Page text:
# Delta Function Bound State

• AlexChandler
So, in other words, the coefficients c1 and c2 are telling us that there is a probability of finding the energy of the bound state, but there is more to the equation than that.f

## Homework Statement

A particle moves in one dimension in the delta function potential V= αδ(x). (where that is an 'alpha' ... not 'a')
An initial wave function is given
$$\Psi = A(a^2-x^2)$$ for x between -a and a and Psi=0 anywhere else
What is the probability that an energy measurement will yield something other than:
$$E=\frac{-m\alpha^2}{2\hbar^2}$$

note: when we solve the delta function potential problem, we find (for E<0) that there is only one bound state, and only one allowed energy: and that is exactly the one shown above.

## Homework Equations

$$c_n = \int \Psi_n^* \Psi(x,0) dx$$

$$P(E_n) = abs(c_n)^2$$

## The Attempt at a Solution

At first I was sure that since there is only one bound state in the delta function potential problem, and only one allowed energy, that the probability of measuring another energy should be zero. But when I calculate the coefficient c1, I do not get 1, i get something like .913 and then c1 squared is about .83 which would then be the probability of measuring the bound state energy.
This is what is confusing me. If c1 is not equal to 1, then there must be some other c's with other eigenfunctions that must be combined linearly to produce the given initial wave function. But there is only one energy eigenfunction, so what are these other functions??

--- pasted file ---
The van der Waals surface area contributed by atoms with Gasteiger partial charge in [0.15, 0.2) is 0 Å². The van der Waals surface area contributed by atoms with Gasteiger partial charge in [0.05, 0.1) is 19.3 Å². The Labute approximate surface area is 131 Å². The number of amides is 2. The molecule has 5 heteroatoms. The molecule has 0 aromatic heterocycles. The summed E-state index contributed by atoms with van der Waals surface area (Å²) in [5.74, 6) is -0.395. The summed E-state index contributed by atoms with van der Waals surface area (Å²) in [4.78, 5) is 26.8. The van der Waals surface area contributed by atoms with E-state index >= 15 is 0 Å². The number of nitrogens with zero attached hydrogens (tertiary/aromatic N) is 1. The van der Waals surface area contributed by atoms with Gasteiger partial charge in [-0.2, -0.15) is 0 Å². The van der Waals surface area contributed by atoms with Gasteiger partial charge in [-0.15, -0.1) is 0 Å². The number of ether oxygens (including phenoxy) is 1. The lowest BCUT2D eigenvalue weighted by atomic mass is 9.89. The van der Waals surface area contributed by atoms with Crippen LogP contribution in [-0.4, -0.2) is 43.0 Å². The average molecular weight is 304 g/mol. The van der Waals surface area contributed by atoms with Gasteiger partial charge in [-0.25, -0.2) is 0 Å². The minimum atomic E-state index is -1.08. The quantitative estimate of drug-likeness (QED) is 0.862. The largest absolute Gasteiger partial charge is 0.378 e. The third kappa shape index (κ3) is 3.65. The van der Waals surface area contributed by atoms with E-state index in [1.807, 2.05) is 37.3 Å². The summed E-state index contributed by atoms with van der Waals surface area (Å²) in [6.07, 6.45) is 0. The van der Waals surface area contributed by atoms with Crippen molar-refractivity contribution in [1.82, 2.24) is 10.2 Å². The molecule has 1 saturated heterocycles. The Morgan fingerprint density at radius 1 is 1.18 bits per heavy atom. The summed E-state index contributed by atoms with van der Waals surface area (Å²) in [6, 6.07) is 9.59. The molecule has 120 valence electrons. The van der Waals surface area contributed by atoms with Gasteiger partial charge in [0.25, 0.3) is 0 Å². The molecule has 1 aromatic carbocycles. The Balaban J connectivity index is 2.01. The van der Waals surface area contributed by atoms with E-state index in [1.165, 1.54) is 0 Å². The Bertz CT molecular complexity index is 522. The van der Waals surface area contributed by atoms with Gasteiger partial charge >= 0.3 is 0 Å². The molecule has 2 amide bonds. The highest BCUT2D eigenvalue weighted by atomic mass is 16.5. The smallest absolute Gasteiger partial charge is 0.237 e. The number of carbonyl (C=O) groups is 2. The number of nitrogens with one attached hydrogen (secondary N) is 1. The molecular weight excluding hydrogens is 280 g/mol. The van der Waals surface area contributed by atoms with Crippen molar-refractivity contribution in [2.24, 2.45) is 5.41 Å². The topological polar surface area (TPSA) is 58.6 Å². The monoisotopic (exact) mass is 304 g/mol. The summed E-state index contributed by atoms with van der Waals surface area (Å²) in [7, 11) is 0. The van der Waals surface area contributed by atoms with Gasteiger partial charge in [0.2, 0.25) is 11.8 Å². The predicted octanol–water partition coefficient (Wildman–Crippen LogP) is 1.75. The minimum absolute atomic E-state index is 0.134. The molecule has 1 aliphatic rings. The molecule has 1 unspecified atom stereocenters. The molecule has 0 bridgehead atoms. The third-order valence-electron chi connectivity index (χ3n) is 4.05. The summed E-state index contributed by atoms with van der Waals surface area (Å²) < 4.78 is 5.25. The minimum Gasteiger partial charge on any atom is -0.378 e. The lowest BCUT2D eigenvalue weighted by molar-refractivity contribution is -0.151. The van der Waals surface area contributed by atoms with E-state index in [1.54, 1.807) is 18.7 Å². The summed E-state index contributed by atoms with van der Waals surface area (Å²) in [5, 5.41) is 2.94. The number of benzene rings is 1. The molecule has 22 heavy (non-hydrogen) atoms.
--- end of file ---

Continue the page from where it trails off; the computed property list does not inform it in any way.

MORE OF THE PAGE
And if there is only one energy eigenstate, is it possible to measure an energy other than the energy of the eigenstate?
Thank you

there is only one bound state

Yes.
and only one allowed energy

Are you sure?

We solved the schrodinger equation and found only one bound state with a corresponding energy. What we have done before is to expand a given state in terms of energy eigenstates, and the the constants in the summation give a probability density for the energy. But if we do such an expansion, since there is only one eigenstate, wouldn't its c value have to be 1? If not, then what other functions are we including in the linear combination?

Is the bound state the only energy eigenstate?

i don't know of any others..

The key word is bound.

If anybody has an explanation I would be happy to hear it. I have turned in the homework assignment already and decided it makes most sense to just calculate the c value for the bound state, and say

$$P(E \neq E_1 ) = 1 - |c_1|^2 = .17$$

What I am wondering about is how to express the state as a combination of eigenstates. Is it c1 times the bound state, and then plus some integral over scattering states?

What I am wondering about is how to express the state as a combination of eigenstates. Is it c1 times the bound state, and then plus some integral over scattering states?

Yes. From Quantum Mechanics by Robinettt
There is a discrete bound spectrum for E<0 (actually only one state), but there is a continuum of unbound states with E>0 ... The discrete and continuous states, taken together, form a complete set from which any admissible wavefunction can be constructed; the bound state solutions, by themselves, are not sufficient.

Aha! Thank you